This isn’t just speculation. Recently The Pew Research Center for the People and Press released a report showing just how polarized we really are. The study reports:
“People with down-the-line ideological positions – especially conservatives – are more likely than others to say that most of their close friends share their political views. Liberals and conservatives disagree over where they want to live, the kind of people they want to live around and even whom they would welcome into their families.”
Indeed we do get “Daily Me’s” and live in “Filter Bubbles”. But I think the problems we have go much deeper than differences in political ideology.
A Lack of Context
We are polarized along ideological lines – liberal and conservative. But politics is a means to an end. The more we disagree on the ends, the more rancorous will our political process be. The root problem is that we do not have a national identity to give us consensus on the ends. We do not agree on who we are, where we have been, and where we are going. New media has contributed to the lack of identity in at least two ways.
First, because we have so much choice in the information we consume, we are living in a paradoxical state where we have never been more wise when it comes to navigating our lives and more ignorant of the lives of others. It is a cliché, but it is certainly the case that we have the world at our fingertips. Thanks to our consumption of new media, we know more about where we want to vacation, the newest places to eat, what that annoying pain in our side means (if you use WebMD, invariably you will connect this pain to cancer), and so on. Yesterday I went into Bestbuy, and thought seriously about buying a watch that will allow me to monitor my heart rate, how many steps I’ve taken, and how many calories I’ve burned.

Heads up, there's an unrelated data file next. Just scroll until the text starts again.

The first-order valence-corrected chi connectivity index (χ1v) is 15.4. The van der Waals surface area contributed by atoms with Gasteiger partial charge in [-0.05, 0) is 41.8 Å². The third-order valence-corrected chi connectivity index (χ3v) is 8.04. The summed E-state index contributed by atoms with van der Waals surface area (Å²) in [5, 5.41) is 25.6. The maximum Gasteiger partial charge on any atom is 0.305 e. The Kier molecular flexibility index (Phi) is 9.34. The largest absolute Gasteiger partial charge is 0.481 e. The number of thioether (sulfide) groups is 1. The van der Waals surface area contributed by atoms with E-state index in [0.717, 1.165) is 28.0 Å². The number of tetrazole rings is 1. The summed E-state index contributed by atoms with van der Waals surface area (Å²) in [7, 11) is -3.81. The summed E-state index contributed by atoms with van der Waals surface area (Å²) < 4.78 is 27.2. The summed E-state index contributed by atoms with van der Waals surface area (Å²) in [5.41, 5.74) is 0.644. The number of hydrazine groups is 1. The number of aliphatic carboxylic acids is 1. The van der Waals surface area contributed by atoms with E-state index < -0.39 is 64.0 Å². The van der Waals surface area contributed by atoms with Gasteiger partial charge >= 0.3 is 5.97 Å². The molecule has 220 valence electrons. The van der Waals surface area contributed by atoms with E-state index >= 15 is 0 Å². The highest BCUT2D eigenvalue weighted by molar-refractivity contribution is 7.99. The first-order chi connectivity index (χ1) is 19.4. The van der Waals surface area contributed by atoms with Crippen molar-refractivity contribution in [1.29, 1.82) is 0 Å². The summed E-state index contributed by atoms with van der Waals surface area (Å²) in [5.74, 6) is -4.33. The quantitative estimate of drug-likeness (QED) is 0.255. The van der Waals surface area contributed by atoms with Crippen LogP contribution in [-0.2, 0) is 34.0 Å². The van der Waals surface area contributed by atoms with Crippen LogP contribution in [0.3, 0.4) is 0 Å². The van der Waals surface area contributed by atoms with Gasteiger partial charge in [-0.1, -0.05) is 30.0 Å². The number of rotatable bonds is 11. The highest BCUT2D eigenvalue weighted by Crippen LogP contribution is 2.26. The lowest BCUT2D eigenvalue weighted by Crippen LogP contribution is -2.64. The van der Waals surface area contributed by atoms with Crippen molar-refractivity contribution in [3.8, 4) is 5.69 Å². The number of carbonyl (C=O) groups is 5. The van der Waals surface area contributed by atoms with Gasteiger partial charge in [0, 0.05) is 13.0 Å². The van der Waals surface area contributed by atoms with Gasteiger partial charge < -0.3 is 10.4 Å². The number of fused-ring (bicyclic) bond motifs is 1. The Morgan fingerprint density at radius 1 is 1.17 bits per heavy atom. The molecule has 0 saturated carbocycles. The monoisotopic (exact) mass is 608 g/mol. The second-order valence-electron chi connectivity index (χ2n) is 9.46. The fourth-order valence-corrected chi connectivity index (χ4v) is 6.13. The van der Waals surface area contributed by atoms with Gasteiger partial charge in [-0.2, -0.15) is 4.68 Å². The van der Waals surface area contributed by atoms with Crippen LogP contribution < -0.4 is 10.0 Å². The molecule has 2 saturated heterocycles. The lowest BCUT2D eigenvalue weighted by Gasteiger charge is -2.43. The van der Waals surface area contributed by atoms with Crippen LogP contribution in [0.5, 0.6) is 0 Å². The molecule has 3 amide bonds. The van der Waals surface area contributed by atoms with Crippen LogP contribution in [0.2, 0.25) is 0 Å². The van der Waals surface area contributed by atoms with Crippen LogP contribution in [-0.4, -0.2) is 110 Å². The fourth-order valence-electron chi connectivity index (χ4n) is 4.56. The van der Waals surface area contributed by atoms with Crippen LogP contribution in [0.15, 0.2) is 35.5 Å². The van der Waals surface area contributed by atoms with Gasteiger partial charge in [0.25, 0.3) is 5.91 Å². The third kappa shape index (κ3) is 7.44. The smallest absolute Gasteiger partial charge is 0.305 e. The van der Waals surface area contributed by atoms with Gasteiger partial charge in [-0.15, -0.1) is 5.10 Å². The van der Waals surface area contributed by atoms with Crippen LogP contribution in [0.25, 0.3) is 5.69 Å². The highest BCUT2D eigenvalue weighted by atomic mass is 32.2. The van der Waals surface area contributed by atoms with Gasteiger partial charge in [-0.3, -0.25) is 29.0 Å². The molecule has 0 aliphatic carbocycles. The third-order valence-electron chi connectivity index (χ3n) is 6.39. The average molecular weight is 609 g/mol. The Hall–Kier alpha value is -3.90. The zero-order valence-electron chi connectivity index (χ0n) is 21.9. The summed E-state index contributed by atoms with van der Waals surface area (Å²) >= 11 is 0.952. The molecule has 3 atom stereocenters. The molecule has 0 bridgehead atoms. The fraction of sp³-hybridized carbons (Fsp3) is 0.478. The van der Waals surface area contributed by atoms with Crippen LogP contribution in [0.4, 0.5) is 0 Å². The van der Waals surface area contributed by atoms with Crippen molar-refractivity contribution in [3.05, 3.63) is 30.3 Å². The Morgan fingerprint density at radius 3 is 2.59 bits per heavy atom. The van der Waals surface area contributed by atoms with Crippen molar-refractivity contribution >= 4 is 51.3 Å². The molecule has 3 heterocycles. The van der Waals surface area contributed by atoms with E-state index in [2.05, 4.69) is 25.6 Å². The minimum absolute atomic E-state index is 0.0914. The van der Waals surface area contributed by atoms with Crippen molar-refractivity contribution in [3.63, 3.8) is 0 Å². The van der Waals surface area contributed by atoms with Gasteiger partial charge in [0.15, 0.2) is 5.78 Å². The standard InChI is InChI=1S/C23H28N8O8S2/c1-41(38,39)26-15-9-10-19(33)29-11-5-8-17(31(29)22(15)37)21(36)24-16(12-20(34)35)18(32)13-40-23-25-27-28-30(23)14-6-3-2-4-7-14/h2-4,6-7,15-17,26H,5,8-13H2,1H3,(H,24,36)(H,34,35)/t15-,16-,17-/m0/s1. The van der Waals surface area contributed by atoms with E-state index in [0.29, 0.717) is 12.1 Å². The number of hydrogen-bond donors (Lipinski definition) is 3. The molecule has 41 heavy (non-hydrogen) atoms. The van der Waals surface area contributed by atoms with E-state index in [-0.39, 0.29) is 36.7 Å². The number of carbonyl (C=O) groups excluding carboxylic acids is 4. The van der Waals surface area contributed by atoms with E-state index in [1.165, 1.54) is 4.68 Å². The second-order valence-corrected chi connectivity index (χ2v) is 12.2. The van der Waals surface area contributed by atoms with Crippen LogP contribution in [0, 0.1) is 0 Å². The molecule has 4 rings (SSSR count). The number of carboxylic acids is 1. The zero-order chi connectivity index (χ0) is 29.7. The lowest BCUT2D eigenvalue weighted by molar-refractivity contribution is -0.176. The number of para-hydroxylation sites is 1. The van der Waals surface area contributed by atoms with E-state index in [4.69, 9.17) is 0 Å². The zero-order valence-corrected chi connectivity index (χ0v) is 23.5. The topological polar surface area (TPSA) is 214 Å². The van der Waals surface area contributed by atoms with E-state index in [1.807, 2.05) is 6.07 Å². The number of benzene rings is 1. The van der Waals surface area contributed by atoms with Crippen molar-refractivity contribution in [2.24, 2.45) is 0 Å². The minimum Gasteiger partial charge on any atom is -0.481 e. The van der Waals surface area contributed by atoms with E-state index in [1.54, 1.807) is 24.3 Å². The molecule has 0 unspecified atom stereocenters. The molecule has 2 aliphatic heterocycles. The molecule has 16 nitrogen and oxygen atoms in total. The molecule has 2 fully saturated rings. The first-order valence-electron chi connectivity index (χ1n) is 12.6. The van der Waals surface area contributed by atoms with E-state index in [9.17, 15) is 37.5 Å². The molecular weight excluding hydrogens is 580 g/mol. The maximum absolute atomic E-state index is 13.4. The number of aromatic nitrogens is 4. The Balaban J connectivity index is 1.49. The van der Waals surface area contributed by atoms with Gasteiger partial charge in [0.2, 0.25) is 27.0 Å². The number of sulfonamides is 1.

All this personalized information consumption means that I have no incentive or opportunity to consume information about others. And so, I can listen to Tell Me More on NPR and learn all about all of the issues that affect blacks. I can learn about how it will affect “me”, and how it will affect people like “me”. But because this program, by design, has a narrow focus I can avoid the messy complications of understanding other groups’ opinions on the matter. I cannot place my perspective within a social context – Do people think like me? Why not? Where exactly do we converge and diverge?
Second, the sheer amount and rapidity of information consumption makes it difficult to discern important events with long term consequences from issues that are transitory. When news stories break, you get a barrage of information about the event. Hundred of new stories trying to find new angles to explain the same event. Everyone is competing for eyeballs. Both new and old media are compelled to entertain you about the story through catchy and salacious stories, as opposed to informing you by talking about the history or significance of the story.
Eric Cantor recently lost in his primary to Tea Party candidate Dave Brat. In my reading up on this event, I’ve seen stories about how Cantor’s steak dinner purchases were more than Brat’s entire campaign, or how Dave Brat got high ratings on his ratemyprofessor page (I’m not kidding, click on the links). These are all entertaining stories, but they can blur one’s understanding of the significance of the event. It is hard to place Eric Cantor’s loss, which may be another sign of a profound change in America’s political climate, in its proper historical context.